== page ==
Environmentalists have long opposed the use of Styrofoam in the food service sector, going as far as banning it in cities like New York. But the virtually-indestructible material may be cropping up in a much bigger way in the coming years. And, as contradictory as it sounds, Styrofoam's resurgence may actually be a good thing for the environment.
According to Leigh Overland Architects, a design concept called insulated concrete form (ICF) employs a Styrofoam-like material (similar to the one used to make coolers) as a building block for homes. The blocks are stacked on top of one another and then held together with concrete to create houses that, according to Overland, seal out the elements and cut utility bills in half.
"Wood frame construction's been around for hundreds of years. The time has come to build with a product that's not going to only last for decades, but will last for centuries," Overland told Connecticut's New 12 earlier this month.
In an email to The Huffington Post, Overland explained that ICF-based homes cost nearly the same as wood framing. Though you may not save money up front, you likely will save on energy conservation as ICF prevents air from seeping through the corners and studs you'd find on a wood home. Custom home builder Andy Ellis agrees. "The building materials are about the same. The real savings comes to the consumer. It doesn't take any more time to build or cost any more material wise to build this custom home than any other traditional stick built home," Ellis told Time Warner Cable News. A 2010 study from MIT found that ICF could make homes more energy efficient, but not everyone is in agreement just yet about its long-term benefits.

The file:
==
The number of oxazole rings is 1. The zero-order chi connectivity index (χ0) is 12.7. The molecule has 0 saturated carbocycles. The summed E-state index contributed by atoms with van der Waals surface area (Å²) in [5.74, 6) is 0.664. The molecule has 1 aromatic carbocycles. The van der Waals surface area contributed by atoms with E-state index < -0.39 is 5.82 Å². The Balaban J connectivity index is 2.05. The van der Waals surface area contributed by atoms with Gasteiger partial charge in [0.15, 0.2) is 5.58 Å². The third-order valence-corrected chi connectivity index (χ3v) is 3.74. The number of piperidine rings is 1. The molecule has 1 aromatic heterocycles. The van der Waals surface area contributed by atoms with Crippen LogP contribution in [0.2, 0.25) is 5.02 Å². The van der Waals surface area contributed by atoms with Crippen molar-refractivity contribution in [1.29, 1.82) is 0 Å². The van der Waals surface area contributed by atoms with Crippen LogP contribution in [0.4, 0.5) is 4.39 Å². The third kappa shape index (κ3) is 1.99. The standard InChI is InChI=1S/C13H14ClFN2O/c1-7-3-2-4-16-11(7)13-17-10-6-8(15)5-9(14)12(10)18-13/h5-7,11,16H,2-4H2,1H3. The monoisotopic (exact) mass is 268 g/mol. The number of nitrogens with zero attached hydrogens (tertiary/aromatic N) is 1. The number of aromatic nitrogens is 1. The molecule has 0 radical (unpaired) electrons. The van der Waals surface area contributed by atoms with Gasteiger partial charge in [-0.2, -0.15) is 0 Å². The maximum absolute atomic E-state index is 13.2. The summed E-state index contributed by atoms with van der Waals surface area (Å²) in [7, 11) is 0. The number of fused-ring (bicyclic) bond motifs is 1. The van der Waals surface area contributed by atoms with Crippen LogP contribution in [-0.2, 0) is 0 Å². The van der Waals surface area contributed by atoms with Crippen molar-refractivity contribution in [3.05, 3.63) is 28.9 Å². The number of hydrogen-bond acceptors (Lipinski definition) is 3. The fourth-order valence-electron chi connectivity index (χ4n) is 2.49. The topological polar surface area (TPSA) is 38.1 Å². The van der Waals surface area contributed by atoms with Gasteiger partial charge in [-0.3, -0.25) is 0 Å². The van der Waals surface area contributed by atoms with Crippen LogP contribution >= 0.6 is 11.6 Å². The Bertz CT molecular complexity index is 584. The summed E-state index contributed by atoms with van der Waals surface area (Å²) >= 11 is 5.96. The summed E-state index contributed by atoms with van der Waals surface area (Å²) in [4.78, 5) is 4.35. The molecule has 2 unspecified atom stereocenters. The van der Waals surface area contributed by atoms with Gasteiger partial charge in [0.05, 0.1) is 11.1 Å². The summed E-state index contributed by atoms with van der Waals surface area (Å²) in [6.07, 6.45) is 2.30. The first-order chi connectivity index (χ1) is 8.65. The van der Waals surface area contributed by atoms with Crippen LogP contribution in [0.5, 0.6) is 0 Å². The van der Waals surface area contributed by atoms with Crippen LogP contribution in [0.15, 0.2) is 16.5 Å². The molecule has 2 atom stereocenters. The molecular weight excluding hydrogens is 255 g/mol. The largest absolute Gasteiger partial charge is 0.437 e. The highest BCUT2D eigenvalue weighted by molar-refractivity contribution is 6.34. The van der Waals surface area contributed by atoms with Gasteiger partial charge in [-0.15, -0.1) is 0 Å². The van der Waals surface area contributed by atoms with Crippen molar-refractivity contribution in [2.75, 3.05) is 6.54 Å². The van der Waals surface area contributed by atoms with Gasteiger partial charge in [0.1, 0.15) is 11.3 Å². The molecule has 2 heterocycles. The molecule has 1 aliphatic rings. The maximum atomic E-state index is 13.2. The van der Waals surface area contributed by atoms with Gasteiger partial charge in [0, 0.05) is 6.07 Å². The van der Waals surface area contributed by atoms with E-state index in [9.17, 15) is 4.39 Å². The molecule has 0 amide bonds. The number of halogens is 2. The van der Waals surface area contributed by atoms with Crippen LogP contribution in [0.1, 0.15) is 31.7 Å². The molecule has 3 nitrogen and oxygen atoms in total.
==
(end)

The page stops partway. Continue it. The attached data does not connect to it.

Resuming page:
Style wise, however, the possibilities are endless, Overland says. His case in point? A recreation of an eighteenth-century Scottish castle in New Canaan, Connecticut. Take a look at the property below and check out more on how ICF is used in the video above.
Are you an architect, designer or blogger and would like to get your work seen on HuffPost Home? Reach out to us at email@example.com with the subject line "Project submission." (All PR pitches sent to this address will be ignored.)